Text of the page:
Legal records provide more vivid portrayals of some of our ancestors, both notorious and innocent.
William Wingfield (1792-bef. 1880)
In 1860 William Wingfield sued his son Pinkney Green Wingfield. Sharecropper or hireling?
Robert Hewitt (Huitt) (abt. 1606- by 1650) and Hannah [?] (1612-1675)
bankruptcy and embezzlement
Robert Hewitt was at Crany Neck on Kent Island in the Chesapeake Bay in 1636. It is unclear whether he came to the Island somewhat earlier with the Claibourne party that established a trading post there, and then settled the Island in 1631 and 1632; or came to the island after the royal charter for the island was granted to Lord George Calvert, baron of Baltimore. The conflict over control of the island was between the two entrepreneurs personally, between Virginia and Maryland, and between the Protestants and the Catholics. If he was in fact related to the Reverend John Huett who established the first parish of the Church of England in Somerset Co. on the Eastern Shore a generation (or two) later, as has been suggested, then he was probably a Protestant settler from Virginia who tried to make a go of it even as conflicts flared over control of the island.
He and Henry Bellamy petitioned to have 400 acres in Crany Neck patented to them which "they are possessed of" in 1640. He sold a small portion of this in 1641 and was on the tax rolls in 1642.
In 1643 and 1644 Robert Hewitt suffered bankrupcy and fled back to Virginia to avoid the consequences. In January 1643/44 Giles Brent sued him for 1060 pounds of tobacco which was owed him and John Lewger sued for 700 lb. of tobacco. The judge ordered him to pay Brent 386 pounds, and respited the remainer for 6 weeks, and Lewgern was awarded 531 pounds, and in addition there was a total of 120 pounds assessed as court fees. By April he had fled. "Robt. Clerk complained against Robt. Huett now of Chickacoan for unlawful carrying away his servant Henry Wroughta out of the Prov. about the first of this month without his privity, to the damage of the plt. to the value of 1000 lb. tob."
Northumberland County, Virginia was originally known as Chickacoan. This was the Indian name of the district on the Northern Neck lying between the Rappahannock and Potomac rivers, tributaries of the Chesapeake Bay. In 1648, the "Mother County of the Northern Neck" was organized and named Northumberland. The first white settler to make a permanent home in the county was Col. John Mottrom sometime between 1635-1640, so it would have still been largely unsettled in 1644.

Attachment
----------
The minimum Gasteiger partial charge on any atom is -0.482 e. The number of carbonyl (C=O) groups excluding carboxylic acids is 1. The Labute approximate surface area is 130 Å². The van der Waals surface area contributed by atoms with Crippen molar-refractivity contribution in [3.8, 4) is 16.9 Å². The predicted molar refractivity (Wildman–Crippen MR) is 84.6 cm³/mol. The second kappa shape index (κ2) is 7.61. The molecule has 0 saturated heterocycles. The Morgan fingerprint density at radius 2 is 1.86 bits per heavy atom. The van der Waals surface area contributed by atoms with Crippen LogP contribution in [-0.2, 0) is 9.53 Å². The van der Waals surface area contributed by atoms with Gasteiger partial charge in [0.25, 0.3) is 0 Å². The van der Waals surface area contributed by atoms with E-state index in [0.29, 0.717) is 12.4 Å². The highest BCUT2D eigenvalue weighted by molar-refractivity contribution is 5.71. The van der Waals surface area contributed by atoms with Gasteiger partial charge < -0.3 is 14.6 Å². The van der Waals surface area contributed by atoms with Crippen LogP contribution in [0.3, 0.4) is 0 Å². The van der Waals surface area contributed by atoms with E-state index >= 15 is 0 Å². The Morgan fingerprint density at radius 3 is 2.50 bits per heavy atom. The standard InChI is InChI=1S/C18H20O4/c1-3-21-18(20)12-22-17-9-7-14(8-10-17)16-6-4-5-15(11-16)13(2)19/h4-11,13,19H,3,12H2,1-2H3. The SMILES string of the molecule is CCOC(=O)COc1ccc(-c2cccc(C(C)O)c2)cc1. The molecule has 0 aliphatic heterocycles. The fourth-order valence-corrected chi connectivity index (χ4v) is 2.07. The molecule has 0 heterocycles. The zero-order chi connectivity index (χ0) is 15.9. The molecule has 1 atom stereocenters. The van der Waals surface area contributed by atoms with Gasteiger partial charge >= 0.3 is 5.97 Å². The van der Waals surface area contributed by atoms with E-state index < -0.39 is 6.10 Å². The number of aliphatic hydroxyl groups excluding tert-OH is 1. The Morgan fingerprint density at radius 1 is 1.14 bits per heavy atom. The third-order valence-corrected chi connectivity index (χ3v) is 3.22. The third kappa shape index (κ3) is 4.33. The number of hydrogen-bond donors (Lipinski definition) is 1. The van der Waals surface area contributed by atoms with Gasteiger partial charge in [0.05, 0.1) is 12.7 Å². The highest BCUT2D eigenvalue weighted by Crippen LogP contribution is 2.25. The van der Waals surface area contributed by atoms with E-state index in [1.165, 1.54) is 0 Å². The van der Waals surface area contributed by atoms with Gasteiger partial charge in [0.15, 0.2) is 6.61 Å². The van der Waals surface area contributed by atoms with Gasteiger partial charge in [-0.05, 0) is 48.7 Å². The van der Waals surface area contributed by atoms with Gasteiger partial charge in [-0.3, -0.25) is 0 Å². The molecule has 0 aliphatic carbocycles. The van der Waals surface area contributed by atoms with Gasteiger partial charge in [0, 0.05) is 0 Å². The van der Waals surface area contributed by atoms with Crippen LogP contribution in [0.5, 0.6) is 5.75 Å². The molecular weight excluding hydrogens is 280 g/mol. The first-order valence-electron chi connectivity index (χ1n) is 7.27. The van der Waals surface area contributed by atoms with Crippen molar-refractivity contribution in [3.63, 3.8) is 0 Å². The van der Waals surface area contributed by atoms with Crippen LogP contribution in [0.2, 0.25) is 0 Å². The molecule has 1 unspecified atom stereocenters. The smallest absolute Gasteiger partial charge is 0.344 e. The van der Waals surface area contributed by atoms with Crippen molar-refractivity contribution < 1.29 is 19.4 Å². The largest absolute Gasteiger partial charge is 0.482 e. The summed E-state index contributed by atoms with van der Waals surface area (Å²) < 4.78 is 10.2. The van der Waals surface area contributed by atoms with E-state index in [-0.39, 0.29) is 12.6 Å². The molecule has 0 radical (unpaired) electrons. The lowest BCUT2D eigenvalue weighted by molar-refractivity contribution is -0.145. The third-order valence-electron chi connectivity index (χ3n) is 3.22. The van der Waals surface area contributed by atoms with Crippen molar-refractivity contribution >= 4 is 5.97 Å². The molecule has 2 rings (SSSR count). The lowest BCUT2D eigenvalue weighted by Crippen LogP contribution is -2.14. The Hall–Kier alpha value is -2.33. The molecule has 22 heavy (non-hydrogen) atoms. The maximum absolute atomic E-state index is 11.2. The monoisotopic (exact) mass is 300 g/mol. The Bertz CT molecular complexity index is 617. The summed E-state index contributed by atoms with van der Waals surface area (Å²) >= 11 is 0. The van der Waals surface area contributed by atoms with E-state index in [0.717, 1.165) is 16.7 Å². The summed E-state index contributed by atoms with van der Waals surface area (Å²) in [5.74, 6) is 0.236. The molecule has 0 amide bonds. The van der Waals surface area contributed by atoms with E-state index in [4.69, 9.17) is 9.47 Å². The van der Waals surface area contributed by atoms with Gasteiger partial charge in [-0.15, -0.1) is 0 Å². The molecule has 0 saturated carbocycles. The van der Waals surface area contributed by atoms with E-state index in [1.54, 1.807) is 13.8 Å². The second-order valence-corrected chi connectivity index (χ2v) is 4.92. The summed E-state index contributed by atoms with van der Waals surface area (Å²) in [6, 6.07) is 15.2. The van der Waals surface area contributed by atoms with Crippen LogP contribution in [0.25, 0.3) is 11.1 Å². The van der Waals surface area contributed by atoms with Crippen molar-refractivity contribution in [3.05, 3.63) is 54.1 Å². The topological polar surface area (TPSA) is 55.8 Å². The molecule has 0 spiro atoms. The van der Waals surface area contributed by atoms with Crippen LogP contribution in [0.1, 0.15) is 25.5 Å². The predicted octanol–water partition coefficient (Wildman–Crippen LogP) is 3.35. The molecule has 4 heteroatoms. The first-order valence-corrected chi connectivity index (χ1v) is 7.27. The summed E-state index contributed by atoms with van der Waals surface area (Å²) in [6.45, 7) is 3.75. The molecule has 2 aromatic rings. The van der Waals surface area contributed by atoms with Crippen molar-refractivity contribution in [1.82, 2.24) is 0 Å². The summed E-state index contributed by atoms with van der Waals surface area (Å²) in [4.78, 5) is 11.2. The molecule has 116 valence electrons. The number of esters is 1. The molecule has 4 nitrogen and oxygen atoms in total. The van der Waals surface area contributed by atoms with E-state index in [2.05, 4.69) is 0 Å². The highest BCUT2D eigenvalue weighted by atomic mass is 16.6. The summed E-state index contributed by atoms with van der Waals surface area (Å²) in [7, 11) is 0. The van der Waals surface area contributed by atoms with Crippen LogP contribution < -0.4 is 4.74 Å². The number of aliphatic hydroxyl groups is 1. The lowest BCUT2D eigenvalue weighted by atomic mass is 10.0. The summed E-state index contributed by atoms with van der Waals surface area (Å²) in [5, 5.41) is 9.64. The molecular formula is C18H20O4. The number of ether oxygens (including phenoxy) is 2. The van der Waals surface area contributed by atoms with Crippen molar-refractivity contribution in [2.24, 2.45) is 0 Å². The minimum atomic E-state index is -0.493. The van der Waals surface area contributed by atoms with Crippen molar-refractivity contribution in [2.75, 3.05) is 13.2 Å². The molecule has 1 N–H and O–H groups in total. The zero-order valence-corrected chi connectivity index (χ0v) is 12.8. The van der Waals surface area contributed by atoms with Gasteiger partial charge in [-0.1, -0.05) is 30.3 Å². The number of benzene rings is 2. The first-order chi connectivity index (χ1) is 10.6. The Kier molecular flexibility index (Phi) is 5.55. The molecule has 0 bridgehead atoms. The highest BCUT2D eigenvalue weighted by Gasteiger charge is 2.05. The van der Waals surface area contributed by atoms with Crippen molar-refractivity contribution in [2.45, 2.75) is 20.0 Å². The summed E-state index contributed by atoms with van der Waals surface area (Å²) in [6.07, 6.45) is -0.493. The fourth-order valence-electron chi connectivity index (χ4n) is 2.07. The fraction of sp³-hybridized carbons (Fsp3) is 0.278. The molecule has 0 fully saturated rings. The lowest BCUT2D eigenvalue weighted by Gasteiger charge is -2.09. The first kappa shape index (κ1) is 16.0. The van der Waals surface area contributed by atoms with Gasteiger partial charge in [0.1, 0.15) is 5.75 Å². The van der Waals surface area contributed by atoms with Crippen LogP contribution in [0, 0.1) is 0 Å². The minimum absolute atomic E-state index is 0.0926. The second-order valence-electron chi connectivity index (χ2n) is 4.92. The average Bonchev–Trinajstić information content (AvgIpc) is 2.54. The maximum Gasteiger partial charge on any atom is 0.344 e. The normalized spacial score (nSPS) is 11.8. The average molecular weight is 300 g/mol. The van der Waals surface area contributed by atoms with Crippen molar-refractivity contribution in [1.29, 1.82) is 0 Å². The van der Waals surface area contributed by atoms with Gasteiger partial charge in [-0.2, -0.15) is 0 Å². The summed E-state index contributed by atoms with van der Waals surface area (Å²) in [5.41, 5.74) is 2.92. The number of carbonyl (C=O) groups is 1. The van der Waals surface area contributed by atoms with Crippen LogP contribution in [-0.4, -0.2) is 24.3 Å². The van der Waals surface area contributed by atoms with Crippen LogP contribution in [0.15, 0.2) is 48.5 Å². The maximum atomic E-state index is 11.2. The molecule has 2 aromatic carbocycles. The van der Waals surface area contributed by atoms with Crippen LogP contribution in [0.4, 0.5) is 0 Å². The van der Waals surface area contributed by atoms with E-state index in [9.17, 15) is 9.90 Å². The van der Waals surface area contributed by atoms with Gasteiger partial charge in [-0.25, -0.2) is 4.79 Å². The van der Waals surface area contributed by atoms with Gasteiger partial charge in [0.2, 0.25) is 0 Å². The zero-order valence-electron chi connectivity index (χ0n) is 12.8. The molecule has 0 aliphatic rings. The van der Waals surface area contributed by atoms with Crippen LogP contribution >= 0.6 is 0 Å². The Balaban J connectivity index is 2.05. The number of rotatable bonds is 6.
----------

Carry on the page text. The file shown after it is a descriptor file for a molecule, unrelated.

Robert Hewitt remained in VA, and was living in Chiacone, Northumberland Co. in 1649, but had died by April 1650 when his widow remarried. His estate apparently did not include any land. He and his wife Hannah had married in Yorkshire, England and their daughter Elizabeth was born in 1633 in England.
Hannah Hewitt was married three times. When Robert died she was 38 years old, already old by the standards of the times, and she remarried quickly to Hugh Lee, a planter and innholder. He died in 1662, leaving a more substantial estate than Robert Hewitt had, including 800 acres of land. By then she was 50, and again remarried quickly, this time to her servant, William Price. He was about 25 years old, and apparently a man with some charisma. He is referred to once in the records as a gentleman, and managed to embezzle money from St. Mary's City. Hannah Price was imprisoned in 1665 because he took money to build a state house and didn't do it. William was later murdered by Walter Pake in 1667/8.
Hannah died in 1675, still living in Northumberland County, Va.
Despite the the scantiness of the records in the 17th century, legal records give us some interesting details on the life of this couple, and life in early Virginia.© 2007 Footie Lund